By: Ivan Alvarez, DVM

[printer-friendly version]

Congratulations you have introduced a new kitty to the household! Everything is going well, she is adapting to the new environment, is playful and you couldn’t be happier. Then you start noticing scratch marks in your favorite sofa, your curtains or other furniture. You have tried corrective measures but do not see much of a response, then plan a visit with your veterinarian so see what other options can be done.

Scratching is a natural behavior for cats, they do so to mark their territory, to keep their nails nice and healthy and it also serves as a weapon to either hunt or to protect themselves. Declawing will disrupt this normal behavior and it involves much more than just removing the claws themselves. The medical terminology for declawing is onychectomy, meaning surgical removal of the third phalanx of a finger. If you are to look at your hand, a declaw would entail removal of the last section of your finger, where your fingernail lives. Currently the consensus within the veterinary community is to try different approaches to deter scratching. If your cat is attracted to a specific furniture we can put double sided tape, plastic wrap or aluminum foil over it – the stickiness of the tape and the unusual texture of the aluminum and plastic can gradually deter them from wanting to scratch at that site. Water sprayer/mist bottle can serve as a potential option, whenever we see our cat scratching, we can squirt them at a distance to deter the behavior. It is important though for them to not associate you with the water bottle, otherwise they can develop an aversion towards you as well.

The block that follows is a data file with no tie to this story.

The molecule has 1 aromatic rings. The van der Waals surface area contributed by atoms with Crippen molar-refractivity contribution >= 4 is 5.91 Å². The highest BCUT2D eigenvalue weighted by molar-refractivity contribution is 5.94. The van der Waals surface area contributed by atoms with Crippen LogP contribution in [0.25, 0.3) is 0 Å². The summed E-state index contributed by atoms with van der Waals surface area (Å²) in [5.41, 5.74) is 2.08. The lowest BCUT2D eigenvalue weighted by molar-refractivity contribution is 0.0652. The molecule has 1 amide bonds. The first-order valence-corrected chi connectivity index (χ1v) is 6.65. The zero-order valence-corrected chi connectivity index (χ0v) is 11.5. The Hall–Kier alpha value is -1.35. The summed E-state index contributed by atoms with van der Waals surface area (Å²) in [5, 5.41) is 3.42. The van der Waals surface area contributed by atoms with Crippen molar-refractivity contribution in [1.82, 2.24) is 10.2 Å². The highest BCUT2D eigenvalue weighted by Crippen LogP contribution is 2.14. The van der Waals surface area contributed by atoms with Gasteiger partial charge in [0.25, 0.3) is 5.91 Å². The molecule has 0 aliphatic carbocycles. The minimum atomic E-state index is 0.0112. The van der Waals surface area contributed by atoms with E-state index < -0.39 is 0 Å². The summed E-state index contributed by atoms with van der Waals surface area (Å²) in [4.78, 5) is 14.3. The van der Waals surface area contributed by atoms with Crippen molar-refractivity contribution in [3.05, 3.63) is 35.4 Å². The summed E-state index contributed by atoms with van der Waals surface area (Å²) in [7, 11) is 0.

If you do not want to have your furniture covered in tape or aluminum or you don’t want to have your household covered in water, regular nail trimmings can potentially help. By keeping the nails as trim as possible, we can decrease the amount of damage done. On top of routine nail clipping, putting nail caps/soft paws over them can serve useful. 

Last but certainly not least, is to provide plenty of spots where your cat can comfortably scratch such as scratching posts or cat trees, make sure they are sturdy, and you should have one per cat in the household. To make it appealing to your pet, cat nip can be placed near the posts. There are also great hormone products (such as Feliway®) sold as sprays or diffusers that can be applied directly to furniture or placed in a room where the scratching takes place to greatly reduce any stress/anxiety and reduce the scratching.  

In conclusion, surgical removal of the bone and claw can be painful and can develop into severe chronic pain/discomfort. Because of the pain, further undesirable behaviors may develop such as biting and litter box avoidance. It is important to be familiar with the alternative options and use them as tools to correct undesired behaviors.